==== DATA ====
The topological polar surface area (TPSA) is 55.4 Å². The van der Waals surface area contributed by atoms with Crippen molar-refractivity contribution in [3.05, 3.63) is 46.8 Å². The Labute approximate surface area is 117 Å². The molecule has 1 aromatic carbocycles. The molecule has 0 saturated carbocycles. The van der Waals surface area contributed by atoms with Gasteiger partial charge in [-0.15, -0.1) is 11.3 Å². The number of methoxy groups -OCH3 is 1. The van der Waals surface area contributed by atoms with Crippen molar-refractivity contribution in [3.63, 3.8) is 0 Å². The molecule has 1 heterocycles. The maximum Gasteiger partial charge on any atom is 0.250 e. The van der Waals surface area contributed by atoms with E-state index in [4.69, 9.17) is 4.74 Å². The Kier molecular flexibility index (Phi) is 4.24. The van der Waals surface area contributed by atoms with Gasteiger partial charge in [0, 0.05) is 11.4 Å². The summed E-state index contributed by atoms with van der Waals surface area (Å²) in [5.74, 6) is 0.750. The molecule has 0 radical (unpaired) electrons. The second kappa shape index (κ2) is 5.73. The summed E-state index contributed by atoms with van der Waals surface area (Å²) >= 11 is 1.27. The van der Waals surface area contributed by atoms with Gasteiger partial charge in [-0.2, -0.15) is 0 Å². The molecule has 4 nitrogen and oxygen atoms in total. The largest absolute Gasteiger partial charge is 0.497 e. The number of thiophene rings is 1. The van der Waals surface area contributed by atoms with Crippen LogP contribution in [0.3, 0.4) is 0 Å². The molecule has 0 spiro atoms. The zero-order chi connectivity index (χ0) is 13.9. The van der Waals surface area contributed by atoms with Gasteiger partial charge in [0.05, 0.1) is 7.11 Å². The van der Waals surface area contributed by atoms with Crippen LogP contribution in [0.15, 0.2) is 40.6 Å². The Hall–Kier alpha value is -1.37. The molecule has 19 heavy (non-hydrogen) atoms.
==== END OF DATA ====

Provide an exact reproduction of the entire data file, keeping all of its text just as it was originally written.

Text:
The topological polar surface area (TPSA) is 55.4 Å². The van der Waals surface area contributed by atoms with Crippen molar-refractivity contribution in [3.05, 3.63) is 46.8 Å². The Labute approximate surface area is 117 Å². The molecule has 1 aromatic carbocycles. The molecule has 0 saturated carbocycles. The van der Waals surface area contributed by atoms with Gasteiger partial charge in [-0.15, -0.1) is 11.3 Å². The number of methoxy groups -OCH3 is 1. The van der Waals surface area contributed by atoms with Crippen molar-refractivity contribution in [3.63, 3.8) is 0 Å². The molecule has 1 heterocycles. The maximum Gasteiger partial charge on any atom is 0.250 e. The van der Waals surface area contributed by atoms with E-state index in [4.69, 9.17) is 4.74 Å². The Kier molecular flexibility index (Phi) is 4.24. The van der Waals surface area contributed by atoms with Gasteiger partial charge in [0, 0.05) is 11.4 Å². The summed E-state index contributed by atoms with van der Waals surface area (Å²) in [5.74, 6) is 0.750. The molecule has 0 radical (unpaired) electrons. The second kappa shape index (κ2) is 5.73. The summed E-state index contributed by atoms with van der Waals surface area (Å²) >= 11 is 1.27. The van der Waals surface area contributed by atoms with Gasteiger partial charge in [-0.2, -0.15) is 0 Å². The molecule has 4 nitrogen and oxygen atoms in total. The largest absolute Gasteiger partial charge is 0.497 e. The number of thiophene rings is 1. The van der Waals surface area contributed by atoms with Crippen LogP contribution in [0.3, 0.4) is 0 Å². The molecule has 0 spiro atoms. The zero-order chi connectivity index (χ0) is 13.9. The van der Waals surface area contributed by atoms with Gasteiger partial charge in [0.05, 0.1) is 7.11 Å². The van der Waals surface area contributed by atoms with Crippen LogP contribution in [0.15, 0.2) is 40.6 Å². The Hall–Kier alpha value is -1.37. The molecule has 19 heavy (non-hydrogen) atoms.